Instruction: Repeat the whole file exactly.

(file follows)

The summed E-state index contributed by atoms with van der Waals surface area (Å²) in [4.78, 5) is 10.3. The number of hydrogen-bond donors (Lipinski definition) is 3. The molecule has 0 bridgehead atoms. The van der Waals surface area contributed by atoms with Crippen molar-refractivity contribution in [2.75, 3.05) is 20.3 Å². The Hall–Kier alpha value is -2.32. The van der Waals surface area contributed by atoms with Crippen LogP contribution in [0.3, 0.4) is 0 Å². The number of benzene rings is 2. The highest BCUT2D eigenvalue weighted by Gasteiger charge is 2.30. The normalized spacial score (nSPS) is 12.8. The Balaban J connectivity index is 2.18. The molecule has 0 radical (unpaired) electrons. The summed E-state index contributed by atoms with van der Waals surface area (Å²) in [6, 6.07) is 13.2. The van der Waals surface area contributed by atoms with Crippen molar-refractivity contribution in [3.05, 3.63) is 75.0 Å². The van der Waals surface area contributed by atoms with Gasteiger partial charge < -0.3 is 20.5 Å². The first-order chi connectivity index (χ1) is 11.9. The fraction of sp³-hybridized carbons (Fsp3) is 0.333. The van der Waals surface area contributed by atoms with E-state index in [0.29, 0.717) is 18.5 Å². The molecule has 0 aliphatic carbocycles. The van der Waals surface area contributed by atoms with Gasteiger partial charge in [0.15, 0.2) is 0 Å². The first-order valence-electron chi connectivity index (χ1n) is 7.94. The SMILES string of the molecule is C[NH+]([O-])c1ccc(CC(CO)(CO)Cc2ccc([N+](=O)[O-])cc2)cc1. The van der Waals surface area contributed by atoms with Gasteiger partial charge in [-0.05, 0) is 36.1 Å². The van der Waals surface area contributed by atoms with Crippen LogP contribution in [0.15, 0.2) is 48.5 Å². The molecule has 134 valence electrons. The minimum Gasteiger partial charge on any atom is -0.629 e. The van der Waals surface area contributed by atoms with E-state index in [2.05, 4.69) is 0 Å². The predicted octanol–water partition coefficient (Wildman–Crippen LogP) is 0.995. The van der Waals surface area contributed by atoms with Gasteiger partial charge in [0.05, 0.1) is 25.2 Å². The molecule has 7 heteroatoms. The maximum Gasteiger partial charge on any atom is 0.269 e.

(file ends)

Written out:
The summed E-state index contributed by atoms with van der Waals surface area (Å²) in [4.78, 5) is 10.3. The number of hydrogen-bond donors (Lipinski definition) is 3. The molecule has 0 bridgehead atoms. The van der Waals surface area contributed by atoms with Crippen molar-refractivity contribution in [2.75, 3.05) is 20.3 Å². The Hall–Kier alpha value is -2.32. The van der Waals surface area contributed by atoms with Crippen LogP contribution in [0.3, 0.4) is 0 Å². The number of benzene rings is 2. The highest BCUT2D eigenvalue weighted by Gasteiger charge is 2.30. The normalized spacial score (nSPS) is 12.8. The Balaban J connectivity index is 2.18. The molecule has 0 radical (unpaired) electrons. The summed E-state index contributed by atoms with van der Waals surface area (Å²) in [6, 6.07) is 13.2. The van der Waals surface area contributed by atoms with Crippen molar-refractivity contribution in [3.05, 3.63) is 75.0 Å². The van der Waals surface area contributed by atoms with Gasteiger partial charge < -0.3 is 20.5 Å². The first-order chi connectivity index (χ1) is 11.9. The fraction of sp³-hybridized carbons (Fsp3) is 0.333. The van der Waals surface area contributed by atoms with E-state index in [0.29, 0.717) is 18.5 Å². The molecule has 0 aliphatic carbocycles. The van der Waals surface area contributed by atoms with Gasteiger partial charge in [0.15, 0.2) is 0 Å². The first-order valence-electron chi connectivity index (χ1n) is 7.94. The SMILES string of the molecule is C[NH+]([O-])c1ccc(CC(CO)(CO)Cc2ccc([N+](=O)[O-])cc2)cc1. The van der Waals surface area contributed by atoms with Gasteiger partial charge in [-0.05, 0) is 36.1 Å². The van der Waals surface area contributed by atoms with Crippen LogP contribution in [0.15, 0.2) is 48.5 Å². The molecule has 134 valence electrons. The minimum Gasteiger partial charge on any atom is -0.629 e. The van der Waals surface area contributed by atoms with E-state index in [2.05, 4.69) is 0 Å². The predicted octanol–water partition coefficient (Wildman–Crippen LogP) is 0.995. The van der Waals surface area contributed by atoms with Gasteiger partial charge in [0.05, 0.1) is 25.2 Å². The molecule has 7 heteroatoms. The maximum Gasteiger partial charge on any atom is 0.269 e.